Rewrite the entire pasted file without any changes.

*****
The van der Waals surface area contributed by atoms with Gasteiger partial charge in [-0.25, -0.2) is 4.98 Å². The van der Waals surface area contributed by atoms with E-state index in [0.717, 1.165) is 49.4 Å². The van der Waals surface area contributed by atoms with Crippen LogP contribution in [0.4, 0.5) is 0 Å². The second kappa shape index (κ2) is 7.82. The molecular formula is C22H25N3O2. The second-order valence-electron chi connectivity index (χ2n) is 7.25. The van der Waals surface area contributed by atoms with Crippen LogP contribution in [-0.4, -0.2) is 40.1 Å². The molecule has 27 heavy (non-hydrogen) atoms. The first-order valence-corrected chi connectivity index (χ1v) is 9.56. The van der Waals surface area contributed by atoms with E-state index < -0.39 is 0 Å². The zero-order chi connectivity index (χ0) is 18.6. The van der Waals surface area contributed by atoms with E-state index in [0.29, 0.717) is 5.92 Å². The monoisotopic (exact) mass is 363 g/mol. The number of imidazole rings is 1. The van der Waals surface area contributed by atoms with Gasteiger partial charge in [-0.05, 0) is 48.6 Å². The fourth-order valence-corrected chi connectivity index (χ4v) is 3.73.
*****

The van der Waals surface area contributed by atoms with Gasteiger partial charge in [-0.25, -0.2) is 4.98 Å². The van der Waals surface area contributed by atoms with E-state index in [0.717, 1.165) is 49.4 Å². The van der Waals surface area contributed by atoms with Crippen LogP contribution in [0.4, 0.5) is 0 Å². The second kappa shape index (κ2) is 7.82. The molecular formula is C22H25N3O2. The second-order valence-electron chi connectivity index (χ2n) is 7.25. The van der Waals surface area contributed by atoms with Crippen LogP contribution in [-0.4, -0.2) is 40.1 Å². The molecule has 27 heavy (non-hydrogen) atoms. The first-order valence-corrected chi connectivity index (χ1v) is 9.56. The van der Waals surface area contributed by atoms with E-state index < -0.39 is 0 Å². The zero-order chi connectivity index (χ0) is 18.6. The van der Waals surface area contributed by atoms with E-state index in [0.29, 0.717) is 5.92 Å². The monoisotopic (exact) mass is 363 g/mol. The number of imidazole rings is 1. The van der Waals surface area contributed by atoms with Gasteiger partial charge in [-0.05, 0) is 48.6 Å². The fourth-order valence-corrected chi connectivity index (χ4v) is 3.73.